Rainbow is very easy and very pretty. You make use of all the colors of the rainbow in order. I always make sure to have an image because some people, including me forget the color order. This would be an awesome craft to do with for a library Gay Straight Alliance Pride craft. You could use all the different pride color designs.

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Galaxy was the most popular. You start off using a light glitter nail polish and keep adding more layers of glitter nail polish and the last layer is a dark color like dark blue or purple. Galaxy gems are so shiny and beautiful.

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You have to make sure when doing nail polish layering the teens wait for to it to dry before applying the next layer. Layering is very important.

Finishing touches: If you put a circle of felt on the back it can be made into a magnet by hot gluing a magnet to the felt. They do not need felt, but this can be an added touch to make the back smoother.

Final Thoughts: This craft was so much fun and easy to make.. The teens loved it and the adults who saw the gems were very impressed. I would do this craft again. I would also try to learn a few more complicated designs.

If you still have nail polish left over, here are 31 DIY crafts you can make with nail polish

Cindy Crushes Programming with a Live Action Donner Dinner Party Game

Today, Cindy Shutts discusses how she played a live action Donner Dinner Party game with her teens.

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My teens, like most teens, are very interested in true crime and mysteries.  Last year I made a life size board game version of the old classic video game of the Oregon Trail. It was very popular with the teens that had learned about the tabletop game version now available. This year I decided to do something different and a bit darker.  So I decided to do a program about the Donner Dinner Party.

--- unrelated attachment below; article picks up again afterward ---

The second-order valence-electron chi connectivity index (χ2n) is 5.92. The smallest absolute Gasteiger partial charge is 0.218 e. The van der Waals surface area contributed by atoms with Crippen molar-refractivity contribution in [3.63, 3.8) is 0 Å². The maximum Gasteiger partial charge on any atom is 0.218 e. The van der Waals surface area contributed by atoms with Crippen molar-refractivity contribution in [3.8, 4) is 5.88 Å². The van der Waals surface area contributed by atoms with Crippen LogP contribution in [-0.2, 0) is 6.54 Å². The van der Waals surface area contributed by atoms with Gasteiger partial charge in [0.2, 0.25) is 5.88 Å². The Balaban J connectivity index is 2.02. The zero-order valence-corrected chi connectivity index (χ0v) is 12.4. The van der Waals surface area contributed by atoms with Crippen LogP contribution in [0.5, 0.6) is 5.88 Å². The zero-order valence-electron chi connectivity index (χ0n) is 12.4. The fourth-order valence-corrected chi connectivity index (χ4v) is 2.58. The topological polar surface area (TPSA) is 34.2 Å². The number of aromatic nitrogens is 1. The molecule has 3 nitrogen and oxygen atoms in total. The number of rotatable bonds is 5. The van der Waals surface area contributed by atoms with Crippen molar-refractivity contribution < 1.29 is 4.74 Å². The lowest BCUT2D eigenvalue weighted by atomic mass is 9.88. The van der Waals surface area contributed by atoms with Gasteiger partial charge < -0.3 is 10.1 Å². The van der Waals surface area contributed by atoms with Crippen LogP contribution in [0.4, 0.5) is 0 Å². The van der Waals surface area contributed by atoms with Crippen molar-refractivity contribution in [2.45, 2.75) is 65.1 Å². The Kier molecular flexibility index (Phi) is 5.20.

First, I realized it had to be much harder than the Oregon Trail. I did some research in The Best Land Under Heaven by Michael Wallis and I had previously read the Donner Dinner Party by Nathan Hale about the actual events. I learned there were a lot more members of the Donner party than I had thought there were.  These sources gave me a lot of ideas.

Getting Started:

  • Set up a square game board on your floor with 40 spaces. Spaces are described below. You will want to use a large meeting room for this.
  • See resources at the end of this post for additional supplies discussed in the post.
  • Dice

Divide your teens into groups of 4. I made supply cards that included water, food, medicine, and spare parts (below in resources). Every team gets two of each supply cards to begin with.

The game board that is located on the floor includes forty spaces. The corner spaces of the board are tasks they have to accomplish and the General Store. Corner spaces are: General Store, Pick a Fish, Pick a Berry, Knot Tying

Players begin the game on the corner with the General Store. Teams will roll a dice to move from space to space on the board.

Every space on the board had a different card on them. Here are a few examples “Grandma died! Lose a turn as you bury her!” “Find an Empty Wagon, Take Parts card!” “Oops— Snake! Your oldest player has died! “The spaces get progressively worse for the player as the game continues much as the real Donner Dinner Party continued to go downhill. (See resources)